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Grace Xu: A call for attention to the covid-imposed problems of the “moving population”

Many events made themselves unforgettable in the past year, such as the many protests (BLM, polish abortion-law, MAGA), the fires (Australia, West Coast) and the election (Biden vs Trump). Some, however pressing, have seemingly been forgotten by the mainstream media. The pandemic and subsequent lockdowns have shown us the vulnerable side of humanity as we gradually found out the limits of our mental and physical capacity to endure it. Yet what is worse is that all the external craze around the globe and our inescapable internal struggle have made already vulnerable groups more defenseless towards the implications of the pandemic, by shifting our attention away from their calls for help.

The refugee status in Greece

Nearly 15,000 refugees stranded on the Greek islands known as the “hotspots” are suffering from severe mental health issues and virus infection due to their poor living conditions and the stagnant process of asylum-seeking that perpetuates their dire situation. According to the data collected from about 1,000 refugees in these “hotspots”, one out of three refugees have thought of taking their own lives, an alarming number of them being underage, and a quarter of the population have already attempted to do so. After the fire in camp Moria - an overcrowded and underfunded temporary home to thousands of asylum-seekers - many have fled and are living in tents, a “home” even more unimaginable to live in under stormy and cold weather conditions. The serious physical exhaustion and mental frustration has exposed many refugees to depression and sleeping disorders.

“You left home because you felt hopeless, unsafe and with a massive distrust with the system. You reached Europe and you started to stabilise your mood, but then COVID-19 destroyed all of this triggering the same feeling they had when they were fleeing their own country”, the director of Humanity Crew, an NGO providing refugees with psychological assistance in Samos, commented on the situation.

With new lockdown orders from the government, stricter restrictions on movement were placed that imposed another roadblock upon a refugee’s path to seek asylum in Europe, triggering an “alarming spike” in mental health issues.

The unattended and displaced child refugees

Parentless and stateless, while struggling in insecure conditions within a foreign country, more than 4,000 children at the refugee camps in Greece are now helplessly at risk of Covid-19 infections and the preying of traffickers. The situation spiraled down as Greece struggled to deal with the displacement of thousands of refugees after the Moria fire. Despite most of the refugees having been evacuated, the children are still facing a severe lack of necessary parental care, education and nutrition, all of which are impossible to acquire at the sufficient amount in such “inhumane and severely overcrowded” conditions. There were projects aimed at bringing those children to other EU countries to receive treatment and shelter, such as the Dubs Amendment, but the inevitable delay in the transferring procedure due to the pandemic has practically made it a “mission impossible”. As one of the countries accepting child refugees, the UK has pledged to offer necessary assistance to the child refugees in Greece, but the process of safe transfer will only be enacted if the children’s documents pass all the “red tape” and the ponderous legal logistics - a requirement that has been unsurprisingly difficult for the refugees to meet during the pandemic.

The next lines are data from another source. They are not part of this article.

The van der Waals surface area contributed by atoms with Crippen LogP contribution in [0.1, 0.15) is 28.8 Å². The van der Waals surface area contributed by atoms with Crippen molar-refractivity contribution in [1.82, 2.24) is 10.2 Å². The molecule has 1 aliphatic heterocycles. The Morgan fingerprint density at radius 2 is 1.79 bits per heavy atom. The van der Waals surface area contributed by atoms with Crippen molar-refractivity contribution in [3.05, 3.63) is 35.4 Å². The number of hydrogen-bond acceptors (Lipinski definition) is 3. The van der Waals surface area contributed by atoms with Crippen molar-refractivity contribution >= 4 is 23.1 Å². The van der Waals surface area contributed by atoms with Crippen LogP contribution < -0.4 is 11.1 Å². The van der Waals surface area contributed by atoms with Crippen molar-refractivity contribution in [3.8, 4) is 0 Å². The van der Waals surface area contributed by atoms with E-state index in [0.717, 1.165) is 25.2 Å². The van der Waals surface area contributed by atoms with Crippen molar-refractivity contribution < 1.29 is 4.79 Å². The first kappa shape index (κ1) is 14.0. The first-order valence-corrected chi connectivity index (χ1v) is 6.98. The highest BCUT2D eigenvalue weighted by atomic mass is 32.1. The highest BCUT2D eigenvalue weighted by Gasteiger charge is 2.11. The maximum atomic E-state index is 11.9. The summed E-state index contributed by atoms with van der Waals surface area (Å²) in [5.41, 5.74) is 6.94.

Brexit: more than 6,000 EU citizens waiting for legal stay in Britain

Over 6,000 EU citizens in the UK are worrying about their “unsettled” future - wondering where they will end up or whether they will lose their job, while waiting for the completion of their application for legal settlement in the UK. Even though the Home Office has set up a funding program to help the unsettled EU citizens get their application going during this pandemic, many still have been left out of this scheme or simply are not able to apply due to a delay in the legal procedure caused by the pandemic. The application procedure itself was already complicated enough in normal times, as it requires multiple legal papers and evidence, and it has become almost unachievable during a pandemic. To add to the existing stress, missing the deadline could mean the loss of legal status in the UK and deportation. According to a project staff member from the mental health organisation: NewPort Mind, working on this particular issue has been significantly more difficult to get support for unsettled people, among whom the most affected are the elderly, the disabled, and the homeless.

While we are gasping at the madness-filled headlines, the already vulnerable and without means, were fighting their battles quietly outside of the media attention. And we seem to have forgotten about their call for help as they gradually fade out of the mainstream media, which has left room for the exploitation and perpetuation of their suffering. Perhaps, it is time for us to stop the scrolling finger and start thinking about how we can contribute, even in the slightest, to keep vulnerable needs in the sight and mind of all.

Written by Grace Xu, Amsterdam Chapter of European Horizons.

Reference list:

Chantal Da Silva. (2020, December 10). British MPs Issue Cross-Party Call For Government To Let Vulnerable Refugee Children Into UK. Forbes.

Virginia Pietromarchi. (2020, December 17). EU policy ‘worsening’ mental health for refugees on Greek islands. Aljzazeera.

Sion Pennar. (2021, January 7). Brexit: '6,000' EU citizens in Wales yet to apply for settled status. BBC News.

Helier Cheung. (2020, December 27). Seismic change: How Covid-19 altered world events in 2020. BBC News.

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